The National Alliance on Mental Illness office in Hallowell is pictured on Oct. 29 (left) and Jenna Mehnert is pictured in this undated photo. Credit: BDN composite photo

Fifty-two former employees, board members, current and past volunteers and community members sent a letter to the NAMI Maine board of directors last week to express their strong disapproval of the nonprofit’s leader, mounting pressure for the board to address allegations that Jenna Mehnert’s “abusive” management style has caused rampant turnover at the agency.

The letter also urged officials with NAMI’s national organization, the National Alliance on Mental Illness, to conduct “a thorough assessment” of the Maine chapter’s board of directors because of their failure to adequately respond to complaints about Mehnert that employees raised for years.

The call to action comes as the state’s most prominent mental health advocacy agency has undertaken a series of steps to look into the workplace conditions that 15 former employees described in an Oct. 30 Bangor Daily News investigation of Mehnert’s treatment of staff.

Most recently, the board voted to place Mehnert on administrative leave in late November.

Since she was hired in 2013, Mehnert has “demonstrated an impetuous temperament that has seriously damaged both employee morale and NAMI Maine’s credibility and relationships within our Maine communities,” according to the letter, which was sent to NAMI Maine’s board on Nov. 30.

The BDN article featured “just a small subset of these behaviors,” the letter said, noting that everyone who signed it either experienced or witnessed Mehnert’s “fear-based tactics” and “abusive conduct” firsthand.

A few of them also spoke to BDN for the Oct. 30 story, which reported that Mehnert handed down unpredictable reprimands, spoke down to employees and criticized them behind their backs, and created such a demoralizing workplace that people often left to preserve their own mental health. The Nov. 30 letter cast itself as a vote of “no confidence” in Mehnert’s leadership and included the names of 64 people who left the agency during her time at the helm.

The turnover is “the most striking evidence of Ms. Mehnert’s failure as a leader,” they wrote. But they also singled out a comment she made to a reporter as an especially offensive example of why she is unfit for her role. Mehnert denied she ever created a hostile work environment, saying she inherited organizational problems, and the road was “made more complicated” by her employees’ own mental health struggles.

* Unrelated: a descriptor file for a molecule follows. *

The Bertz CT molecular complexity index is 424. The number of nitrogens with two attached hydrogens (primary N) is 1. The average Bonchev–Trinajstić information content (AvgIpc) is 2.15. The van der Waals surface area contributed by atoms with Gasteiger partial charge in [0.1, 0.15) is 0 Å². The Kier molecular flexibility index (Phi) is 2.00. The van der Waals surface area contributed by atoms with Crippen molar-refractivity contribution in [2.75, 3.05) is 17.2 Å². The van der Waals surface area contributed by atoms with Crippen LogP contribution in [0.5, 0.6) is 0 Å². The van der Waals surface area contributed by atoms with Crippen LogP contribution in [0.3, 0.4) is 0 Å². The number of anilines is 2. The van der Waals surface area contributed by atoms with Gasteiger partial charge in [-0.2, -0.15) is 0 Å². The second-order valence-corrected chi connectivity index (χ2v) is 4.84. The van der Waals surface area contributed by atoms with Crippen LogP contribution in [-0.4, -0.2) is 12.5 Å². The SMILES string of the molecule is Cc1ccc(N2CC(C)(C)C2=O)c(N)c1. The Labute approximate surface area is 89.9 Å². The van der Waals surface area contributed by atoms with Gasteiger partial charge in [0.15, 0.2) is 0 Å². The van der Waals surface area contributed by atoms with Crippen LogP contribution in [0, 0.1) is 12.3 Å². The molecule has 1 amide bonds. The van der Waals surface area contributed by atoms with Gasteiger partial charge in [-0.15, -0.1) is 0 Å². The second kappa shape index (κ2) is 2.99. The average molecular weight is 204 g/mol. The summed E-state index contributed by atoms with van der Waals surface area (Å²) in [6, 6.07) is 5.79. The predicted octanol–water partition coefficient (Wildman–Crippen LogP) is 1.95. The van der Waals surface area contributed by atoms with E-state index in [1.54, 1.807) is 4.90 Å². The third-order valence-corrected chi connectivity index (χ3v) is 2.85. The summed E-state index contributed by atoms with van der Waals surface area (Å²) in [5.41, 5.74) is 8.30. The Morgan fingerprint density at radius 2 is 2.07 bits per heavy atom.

“We are appalled that the leader of an organization which purports to fight stigma would use former employees’ mental health status to disqualify their complaints,” the letter states. “Such conduct is simply not appropriate in any workplace, let alone the largest mental health advocacy entity in the state.”

In response to the Oct. 30 article, the board hired an outside attorney, Erik Peters, to look into the experiences of former staff. In recent weeks, he has started setting up interviews.

However, NAMI Maine’s board did not immediately place Mehnert on administrative leave while the lawyer conducted his probe nor issue a public statement on the story. The inaction drew backlash from volunteers who help run the agency’s network of community-based services.

Four days after the BDN published a follow-up story based on two letters from volunteers voicing their criticism, the board voted during a Nov. 22 meeting to place Mehnert on leave pending the outcome of the investigation. Six board members supported the move, while board president Amy Hodgdon and Bob Reed, a past board president, voted against it.

“The decision follows standard practice for organizations in the process of third party assessments,” Hodgdon said in an email. “The NAMI Maine Board of Directors came to this decision based on numerous factors.”

The 52 people who wrote to the board voiced concern about the board’s handling of the situation. The signers began to organize themselves in the wake of the reporting. They are 27 former employees, some of whom still volunteer with the organization; 12 past or current volunteers; four former board members; one parent who had a poor interaction with Mehnert; and eight people who partner with NAMI Maine in the mental health field.

They highlighted a comment Hodgdon made in an article, when she said Mehnert’s actions have always been “in the best interest of the agency.”

“This characterization is completely at odds with the experiences we have had, and suggests at minimum deception by Ms. Mehnert, and at worst outright negligence on the part of the Board,” they wrote.

More importantly, the board’s failure to respond to complaints about Mehnert over the years suggests a “lack of process in place to hold leadership accountable” and the need for “outside action” to “ensure NAMI Maine’s continued organizational health.”

“We believe strongly in the power, passion and transformative impact of NAMI programs for individuals and families, but we can no longer sit idly by and let our NAMI State Organization fail to live up to its full potential due to unfit leadership,” the letter concluded.

Hogdgon, the board’s president, deferred to the board’s meeting minutes when asked for her response to the letter. An agenda for its meeting on Tuesday, Dec. 8, shows the board discussed the letter, but the minutes were not immediately available.

Callie Ferguson

Callie Ferguson is an investigative reporter for the Bangor Daily News. She writes about criminal justice, police and housing.